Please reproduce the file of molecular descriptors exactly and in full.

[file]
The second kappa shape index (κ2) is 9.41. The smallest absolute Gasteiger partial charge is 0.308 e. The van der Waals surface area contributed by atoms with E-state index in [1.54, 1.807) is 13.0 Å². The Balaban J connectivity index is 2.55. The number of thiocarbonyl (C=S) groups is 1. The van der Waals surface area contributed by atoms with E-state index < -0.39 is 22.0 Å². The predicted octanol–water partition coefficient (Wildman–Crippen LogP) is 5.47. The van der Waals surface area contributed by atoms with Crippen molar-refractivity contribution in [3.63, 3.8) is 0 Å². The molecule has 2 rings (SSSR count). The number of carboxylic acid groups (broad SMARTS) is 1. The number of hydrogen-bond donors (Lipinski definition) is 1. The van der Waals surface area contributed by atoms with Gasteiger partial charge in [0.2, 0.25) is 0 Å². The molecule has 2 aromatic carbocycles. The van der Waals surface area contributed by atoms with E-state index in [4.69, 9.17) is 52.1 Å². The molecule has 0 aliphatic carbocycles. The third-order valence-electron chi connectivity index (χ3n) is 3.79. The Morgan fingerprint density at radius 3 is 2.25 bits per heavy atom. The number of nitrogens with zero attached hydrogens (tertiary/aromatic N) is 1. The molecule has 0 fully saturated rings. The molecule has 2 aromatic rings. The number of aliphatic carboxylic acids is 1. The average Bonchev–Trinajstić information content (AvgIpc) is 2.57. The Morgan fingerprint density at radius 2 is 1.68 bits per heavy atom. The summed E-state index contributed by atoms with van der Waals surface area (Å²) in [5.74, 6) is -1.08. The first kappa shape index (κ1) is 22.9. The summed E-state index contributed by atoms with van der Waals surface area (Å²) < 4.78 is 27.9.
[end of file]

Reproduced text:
The second kappa shape index (κ2) is 9.41. The smallest absolute Gasteiger partial charge is 0.308 e. The van der Waals surface area contributed by atoms with E-state index in [1.54, 1.807) is 13.0 Å². The Balaban J connectivity index is 2.55. The number of thiocarbonyl (C=S) groups is 1. The van der Waals surface area contributed by atoms with E-state index < -0.39 is 22.0 Å². The predicted octanol–water partition coefficient (Wildman–Crippen LogP) is 5.47. The van der Waals surface area contributed by atoms with Crippen molar-refractivity contribution in [3.63, 3.8) is 0 Å². The molecule has 2 rings (SSSR count). The number of carboxylic acid groups (broad SMARTS) is 1. The number of hydrogen-bond donors (Lipinski definition) is 1. The van der Waals surface area contributed by atoms with Gasteiger partial charge in [0.2, 0.25) is 0 Å². The molecule has 2 aromatic carbocycles. The van der Waals surface area contributed by atoms with E-state index in [4.69, 9.17) is 52.1 Å². The molecule has 0 aliphatic carbocycles. The third-order valence-electron chi connectivity index (χ3n) is 3.79. The Morgan fingerprint density at radius 3 is 2.25 bits per heavy atom. The number of nitrogens with zero attached hydrogens (tertiary/aromatic N) is 1. The molecule has 0 fully saturated rings. The molecule has 2 aromatic rings. The number of aliphatic carboxylic acids is 1. The average Bonchev–Trinajstić information content (AvgIpc) is 2.57. The Morgan fingerprint density at radius 2 is 1.68 bits per heavy atom. The summed E-state index contributed by atoms with van der Waals surface area (Å²) in [5.74, 6) is -1.08. The first kappa shape index (κ1) is 22.9. The summed E-state index contributed by atoms with van der Waals surface area (Å²) < 4.78 is 27.9.